Alarms have been sounding about Corinthian Colleges, Inc., the parent company of Everest, Heald, and Wyotech, for nearly a decade. The Department of Education could have closed Corinthian and provided victimized students with full refunds of their student loans years ago. Instead, it has coddled the embattled corporation with emergency cash inflows and facilitated sales of distressed assets while continuing to collect from defrauded students.
When the Corinthian 100 expressed their disgust with the Department by going on strike and submitting hundreds of “Defense to Repayment” claims for debt relief, the Department announced it would consider their demands. Today, it gestured in that direction by taking action against Heald College. But a $30 million fine does not address students’ demands and is little more than a slap on the wrist for a company that took in over $1 billion per year in federal student loan money. Any Department suggestion to the contrary is merely mendacious spin.
Why is there no relief for students? Why is the Department limiting this enforcement action to Heald? Why are current Heald students being forced to complete degrees at a sham institution instead of being offered “closed school” discharges of their loans?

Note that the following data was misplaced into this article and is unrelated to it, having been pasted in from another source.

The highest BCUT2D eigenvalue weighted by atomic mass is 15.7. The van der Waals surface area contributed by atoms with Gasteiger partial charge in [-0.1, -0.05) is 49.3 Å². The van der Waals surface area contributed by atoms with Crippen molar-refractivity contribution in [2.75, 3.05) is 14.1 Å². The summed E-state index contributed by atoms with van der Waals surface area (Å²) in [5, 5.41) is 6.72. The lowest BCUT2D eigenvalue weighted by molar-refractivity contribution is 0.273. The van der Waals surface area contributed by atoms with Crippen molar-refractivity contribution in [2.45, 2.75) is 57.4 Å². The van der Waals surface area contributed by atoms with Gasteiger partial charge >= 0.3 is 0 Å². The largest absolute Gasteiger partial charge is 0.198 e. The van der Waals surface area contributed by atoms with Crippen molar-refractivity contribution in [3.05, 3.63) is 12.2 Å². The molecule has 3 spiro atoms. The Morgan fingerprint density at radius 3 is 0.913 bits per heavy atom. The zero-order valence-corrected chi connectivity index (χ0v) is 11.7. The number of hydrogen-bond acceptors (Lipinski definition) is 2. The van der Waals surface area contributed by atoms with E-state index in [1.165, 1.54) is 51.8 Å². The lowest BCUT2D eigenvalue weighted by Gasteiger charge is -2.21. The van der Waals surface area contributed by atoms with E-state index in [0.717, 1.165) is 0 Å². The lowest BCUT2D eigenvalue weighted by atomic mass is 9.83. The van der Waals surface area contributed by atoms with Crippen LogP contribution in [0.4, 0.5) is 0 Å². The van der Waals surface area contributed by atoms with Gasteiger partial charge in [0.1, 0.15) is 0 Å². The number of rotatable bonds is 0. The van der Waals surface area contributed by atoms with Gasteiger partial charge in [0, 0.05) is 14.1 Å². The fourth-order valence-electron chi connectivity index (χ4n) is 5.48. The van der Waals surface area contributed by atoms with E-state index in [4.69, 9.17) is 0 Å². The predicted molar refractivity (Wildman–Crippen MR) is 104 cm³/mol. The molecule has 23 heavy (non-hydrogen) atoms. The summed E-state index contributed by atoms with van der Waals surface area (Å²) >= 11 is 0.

If, as the Department suggests in its April 14th statement, Corinthian schools are guilty of “substantial misrepresentations,” then all campuses should be shut down and all current and former students should be granted full debt discharges immediately.
When the Department announces enforcement actions against predatory institutions without explaining the mechanism it plans to use to provide broad relief to borrowers, we question its real motives. To date, the Debt Collective, a group of volunteers, has done more to help students apply for defense to repayment than a federal agency with a $77.4 billion budget. The striking students of the Corinthian 100 are currently risking wage and tax return garnishment as well as a lower credit score to draw attention to their plight. Yet the Department refuses to use its authority to do what’s right.
We are still waiting on the Department’s response to our April 9th letter letter requesting a date for a follow-up meeting to further discuss students’ demands. Meanwhile, we encourage all Heald students to join the Corinthian 100 and apply for a full discharge of their student loans.